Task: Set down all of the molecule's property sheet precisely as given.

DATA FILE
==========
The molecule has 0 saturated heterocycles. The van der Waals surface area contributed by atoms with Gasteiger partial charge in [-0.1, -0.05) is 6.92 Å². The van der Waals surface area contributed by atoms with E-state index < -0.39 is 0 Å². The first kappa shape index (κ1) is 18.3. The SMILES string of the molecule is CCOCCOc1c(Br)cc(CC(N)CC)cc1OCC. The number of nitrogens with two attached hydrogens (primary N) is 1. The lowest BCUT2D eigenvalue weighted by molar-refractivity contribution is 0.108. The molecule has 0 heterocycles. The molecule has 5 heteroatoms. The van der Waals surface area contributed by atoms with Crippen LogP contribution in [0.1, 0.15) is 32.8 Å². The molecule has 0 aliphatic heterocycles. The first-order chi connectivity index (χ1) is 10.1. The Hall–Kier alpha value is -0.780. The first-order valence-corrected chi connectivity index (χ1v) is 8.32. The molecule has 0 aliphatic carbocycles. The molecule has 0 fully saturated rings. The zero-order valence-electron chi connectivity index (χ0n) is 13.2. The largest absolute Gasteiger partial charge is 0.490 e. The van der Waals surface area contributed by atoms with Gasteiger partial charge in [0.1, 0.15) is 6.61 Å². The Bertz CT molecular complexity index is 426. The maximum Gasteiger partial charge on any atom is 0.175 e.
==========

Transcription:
The molecule has 0 saturated heterocycles. The van der Waals surface area contributed by atoms with Gasteiger partial charge in [-0.1, -0.05) is 6.92 Å². The van der Waals surface area contributed by atoms with E-state index < -0.39 is 0 Å². The first kappa shape index (κ1) is 18.3. The SMILES string of the molecule is CCOCCOc1c(Br)cc(CC(N)CC)cc1OCC. The number of nitrogens with two attached hydrogens (primary N) is 1. The lowest BCUT2D eigenvalue weighted by molar-refractivity contribution is 0.108. The molecule has 0 heterocycles. The molecule has 5 heteroatoms. The van der Waals surface area contributed by atoms with Crippen LogP contribution in [0.1, 0.15) is 32.8 Å². The molecule has 0 aliphatic heterocycles. The first-order chi connectivity index (χ1) is 10.1. The Hall–Kier alpha value is -0.780. The first-order valence-corrected chi connectivity index (χ1v) is 8.32. The molecule has 0 aliphatic carbocycles. The molecule has 0 fully saturated rings. The zero-order valence-electron chi connectivity index (χ0n) is 13.2. The largest absolute Gasteiger partial charge is 0.490 e. The van der Waals surface area contributed by atoms with Gasteiger partial charge in [0.1, 0.15) is 6.61 Å². The Bertz CT molecular complexity index is 426. The maximum Gasteiger partial charge on any atom is 0.175 e.